There was a red brick house in there, for an old people’s home. Then the house on the corner of 31st Street and P, a big house — that was a Catholic old people’s home. I don’t know if the other one was an Episcopal one.

As a child, small pieces of land seemed so big. It seemed like a farm or something back there. They had a vegetable garden. We were constantly running in and out of that land. It looked very different from today.

Then, up the street, there were the Bradleys. You know Tom Bradley and Carol Bradley? I can’t think when they moved in, but a little bit later. Maybe I was 10 years old or something. In the early days, I actually went to Jackson School. When I go up there now to the studios [now Jackson Art Center], which is fairly often, I’m always just amazed at how little it has changed.  I started school there. There were children around. We walked to school. I literally think I was about five years old when I walked. Children weren’t as spoiled as they are today. I was maybe six years old; then I would walk home for lunch. I suppose everybody walked home for lunch. Then you walked back again until 3:00.

Then eventually, I went to Potomac School. That was on California Street. Again, most days, I remember walking.

There were a number of children in the neighborhood. One was Frannie Sternhagen who lived on O Street. Do you know Frannie? Very well known actress, who I see occasionally. She’s an amazing actress.

This little group of girls, because there were only boys in the couple of grades at Potomac, would walk all the way to California Street. To me, it seems amazing now.

Tom:  That was in the 2200 block of California? This side of Connecticut Avenue?

Judy:  This side of Connecticut, yeah. I think it’s an apartment house or something now.

Tom:  Now, Morgan’s Pharmacy, was that there then?

Judy:  Oh, Morgan’s, of course. It was even there probably, I’m sure, before I was born.

That was one of the big fixtures of the neighborhood. It had a wonderful soda fountain. The treat of the week was to be given about 15 cents to go over and have a milkshake. Then another wonderful thing was Stohlman’s, the ice cream parlor I think it was called in those days. It’s in the Smithsonian now. It was down at the end of P Street on Wisconsin, maybe another block down. I remember every time I got an A in school, my reward was a chocolate eclair at Stohlman’s. That seemed such an enormous gift to receive. That was worth working for. It’s so pitiful, isn’t it, one chocolate eclair?

Tom:  Would you go out to Wisconsin Avenue for any other reason?

Judy:  Well, there was so little. I was just going to say there wasn’t much there, but I’ll tell you what I remember. Next to Morgan’s Drug Store on P Street was the grocery store, and it was called The Sanitary, which seems a very peculiar title. I think it may have been a chain.

Tom:   Is that where that antique store is now?

Judy:  Yes, that sort of funny antique shop is, so it’s had a lot of different lives since then. It was years ago when the grocery store left, and little boys would come after school with their wagons. My mother would walk across the street, get her groceries, and then she’d give the little boy 10 cents, which was quite generous, to bring the groceries home in the wagon. It was a very easy, wonderful life before the war came along. But you had everything going. A soda fountain, a grocery store. But when you got to Wisconsin Avenue, it was mostly people’s houses. Nobody we knew.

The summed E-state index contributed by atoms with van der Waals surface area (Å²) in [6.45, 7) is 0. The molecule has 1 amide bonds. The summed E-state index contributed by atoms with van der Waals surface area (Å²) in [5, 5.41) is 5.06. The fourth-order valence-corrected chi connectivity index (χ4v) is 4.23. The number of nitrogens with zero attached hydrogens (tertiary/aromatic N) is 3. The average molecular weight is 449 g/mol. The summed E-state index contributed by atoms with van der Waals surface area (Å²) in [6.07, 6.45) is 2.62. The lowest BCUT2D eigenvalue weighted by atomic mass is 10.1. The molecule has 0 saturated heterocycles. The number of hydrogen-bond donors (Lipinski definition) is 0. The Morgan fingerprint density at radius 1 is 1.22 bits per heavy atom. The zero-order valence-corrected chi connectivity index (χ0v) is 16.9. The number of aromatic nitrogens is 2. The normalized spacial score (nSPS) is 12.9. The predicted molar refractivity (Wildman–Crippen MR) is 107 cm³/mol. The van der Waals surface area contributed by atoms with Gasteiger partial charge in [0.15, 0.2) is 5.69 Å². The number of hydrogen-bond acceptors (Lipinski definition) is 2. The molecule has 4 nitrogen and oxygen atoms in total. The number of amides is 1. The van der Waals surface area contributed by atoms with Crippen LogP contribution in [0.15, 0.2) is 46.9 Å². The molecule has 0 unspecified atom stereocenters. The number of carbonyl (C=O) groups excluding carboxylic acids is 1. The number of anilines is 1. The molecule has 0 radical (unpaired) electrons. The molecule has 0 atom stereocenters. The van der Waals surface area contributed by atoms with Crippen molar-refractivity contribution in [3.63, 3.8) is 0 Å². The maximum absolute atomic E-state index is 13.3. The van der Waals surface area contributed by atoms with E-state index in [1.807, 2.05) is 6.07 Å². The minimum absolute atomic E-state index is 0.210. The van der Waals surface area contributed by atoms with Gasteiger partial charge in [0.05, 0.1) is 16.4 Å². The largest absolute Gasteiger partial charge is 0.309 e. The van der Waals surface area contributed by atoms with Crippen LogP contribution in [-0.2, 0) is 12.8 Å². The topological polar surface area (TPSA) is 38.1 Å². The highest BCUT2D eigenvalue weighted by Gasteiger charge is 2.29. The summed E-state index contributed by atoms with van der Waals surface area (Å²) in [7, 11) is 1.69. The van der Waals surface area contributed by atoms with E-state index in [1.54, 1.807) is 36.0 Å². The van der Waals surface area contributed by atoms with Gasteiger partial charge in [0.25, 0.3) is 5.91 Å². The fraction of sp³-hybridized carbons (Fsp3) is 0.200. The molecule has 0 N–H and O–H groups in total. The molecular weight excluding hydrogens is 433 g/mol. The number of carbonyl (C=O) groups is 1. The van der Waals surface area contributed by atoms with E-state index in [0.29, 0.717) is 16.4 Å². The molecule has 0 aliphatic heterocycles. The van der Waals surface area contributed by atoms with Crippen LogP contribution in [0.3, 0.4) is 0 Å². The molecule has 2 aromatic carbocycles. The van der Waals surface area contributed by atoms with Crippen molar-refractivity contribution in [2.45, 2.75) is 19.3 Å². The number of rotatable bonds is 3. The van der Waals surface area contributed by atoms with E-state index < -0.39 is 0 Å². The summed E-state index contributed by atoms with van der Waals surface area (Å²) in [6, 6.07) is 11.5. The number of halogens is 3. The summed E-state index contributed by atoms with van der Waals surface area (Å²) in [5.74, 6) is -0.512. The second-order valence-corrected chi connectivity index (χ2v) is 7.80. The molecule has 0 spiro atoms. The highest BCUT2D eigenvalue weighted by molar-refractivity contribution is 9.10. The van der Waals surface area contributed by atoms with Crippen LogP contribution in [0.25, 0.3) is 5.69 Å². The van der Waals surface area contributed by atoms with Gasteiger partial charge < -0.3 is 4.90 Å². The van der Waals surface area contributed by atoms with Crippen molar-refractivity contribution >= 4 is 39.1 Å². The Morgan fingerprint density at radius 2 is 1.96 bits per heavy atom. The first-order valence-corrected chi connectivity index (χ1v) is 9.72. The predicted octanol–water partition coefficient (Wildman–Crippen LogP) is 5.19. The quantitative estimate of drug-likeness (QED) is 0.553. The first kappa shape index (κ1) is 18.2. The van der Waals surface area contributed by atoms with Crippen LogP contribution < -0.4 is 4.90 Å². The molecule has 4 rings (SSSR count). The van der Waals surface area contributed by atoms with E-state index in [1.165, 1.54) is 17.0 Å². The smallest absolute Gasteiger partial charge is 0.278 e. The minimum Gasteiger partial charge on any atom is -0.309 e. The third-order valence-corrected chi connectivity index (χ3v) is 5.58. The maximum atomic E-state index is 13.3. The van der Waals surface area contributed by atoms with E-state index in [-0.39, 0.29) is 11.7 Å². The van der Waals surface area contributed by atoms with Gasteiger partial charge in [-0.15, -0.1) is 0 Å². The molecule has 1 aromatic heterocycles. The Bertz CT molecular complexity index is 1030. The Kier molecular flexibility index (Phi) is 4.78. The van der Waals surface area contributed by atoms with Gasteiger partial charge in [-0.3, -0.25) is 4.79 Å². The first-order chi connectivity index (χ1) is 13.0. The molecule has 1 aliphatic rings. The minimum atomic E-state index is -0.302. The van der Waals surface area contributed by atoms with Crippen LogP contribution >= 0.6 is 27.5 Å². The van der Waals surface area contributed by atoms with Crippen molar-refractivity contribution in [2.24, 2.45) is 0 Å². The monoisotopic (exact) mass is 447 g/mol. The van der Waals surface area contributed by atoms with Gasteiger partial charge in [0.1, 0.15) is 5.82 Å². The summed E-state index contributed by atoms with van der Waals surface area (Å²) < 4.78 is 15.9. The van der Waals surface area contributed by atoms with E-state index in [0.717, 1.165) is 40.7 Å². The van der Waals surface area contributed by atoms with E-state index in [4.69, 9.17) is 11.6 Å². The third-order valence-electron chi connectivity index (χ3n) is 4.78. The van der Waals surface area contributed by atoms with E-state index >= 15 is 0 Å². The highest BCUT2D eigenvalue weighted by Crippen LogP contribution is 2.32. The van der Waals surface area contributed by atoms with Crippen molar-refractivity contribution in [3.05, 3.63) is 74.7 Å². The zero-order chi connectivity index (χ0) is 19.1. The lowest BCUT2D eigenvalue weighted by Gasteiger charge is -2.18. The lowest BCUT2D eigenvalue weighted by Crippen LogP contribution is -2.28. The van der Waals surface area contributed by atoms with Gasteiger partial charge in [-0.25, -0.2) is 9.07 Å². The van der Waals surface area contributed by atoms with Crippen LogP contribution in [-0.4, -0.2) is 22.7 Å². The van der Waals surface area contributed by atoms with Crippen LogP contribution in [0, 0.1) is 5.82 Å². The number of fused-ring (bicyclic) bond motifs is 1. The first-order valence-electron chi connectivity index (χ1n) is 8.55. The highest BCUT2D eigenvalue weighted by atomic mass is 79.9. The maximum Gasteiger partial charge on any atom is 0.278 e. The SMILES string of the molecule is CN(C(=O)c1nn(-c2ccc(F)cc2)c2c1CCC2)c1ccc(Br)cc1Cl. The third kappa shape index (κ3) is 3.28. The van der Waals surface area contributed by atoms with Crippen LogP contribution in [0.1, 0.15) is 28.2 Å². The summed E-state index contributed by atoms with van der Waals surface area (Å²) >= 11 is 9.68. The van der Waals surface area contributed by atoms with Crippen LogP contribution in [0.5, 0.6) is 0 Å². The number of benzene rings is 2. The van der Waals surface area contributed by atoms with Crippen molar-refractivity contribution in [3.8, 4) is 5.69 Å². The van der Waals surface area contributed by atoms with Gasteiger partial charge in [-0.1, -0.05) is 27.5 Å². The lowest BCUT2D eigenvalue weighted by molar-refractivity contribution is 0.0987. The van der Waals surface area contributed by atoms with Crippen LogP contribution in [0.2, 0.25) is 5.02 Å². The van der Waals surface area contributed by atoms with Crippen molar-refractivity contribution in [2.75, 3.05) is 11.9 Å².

There was a great distinction between who you knew and who you didn’t have anything to do with. I can’t remember when. Maybe it was about when I was born.

It was a long, long time ago that Little Caledonia was started by the Wells sisters. To me, that was my favorite store I’ve ever, ever been in, in my whole life. That was so wonderful.

You could find anything you wanted. Then let’s see. Martin’s was there as long as I can remember. Martin’s Tavern.

Tom:  There also was Martin’s Store that sold china.

Judy:  Oh, of course, on Wisconsin Avenue. Oh, that’s where you always went for wedding presents if you didn’t get cheaper things at Little Caledonia. There was the Town House. Do you remember John Prince?

Tom: I think he was the manager of it as I remember. The Town House was there on the other side of Wisconsin at about O Street. There was a little kind of a carry out little deli place down the street. I don’t remember another grocery store or another restaurant.

Judy:  Then the CVS Drug Store at Wisconsin and O: I remembered my mother was always talking about how convenient it was that her brother, Uncle Worden, who we all adored, who was very horsey and dashing, always kept his horse at the stable, which was the building, which then became years later, People’s Drug Store and now CVS. My mother was a great rider, and she said one of their favorite places for riding was Foxhall Road, that they would go, I guess, on dirt paths from Georgetown out to Foxhall Road. She said you’d just gallop along this wonderful dirt, very wide path. It may have even been called row then, but that was a marvelous place for riding.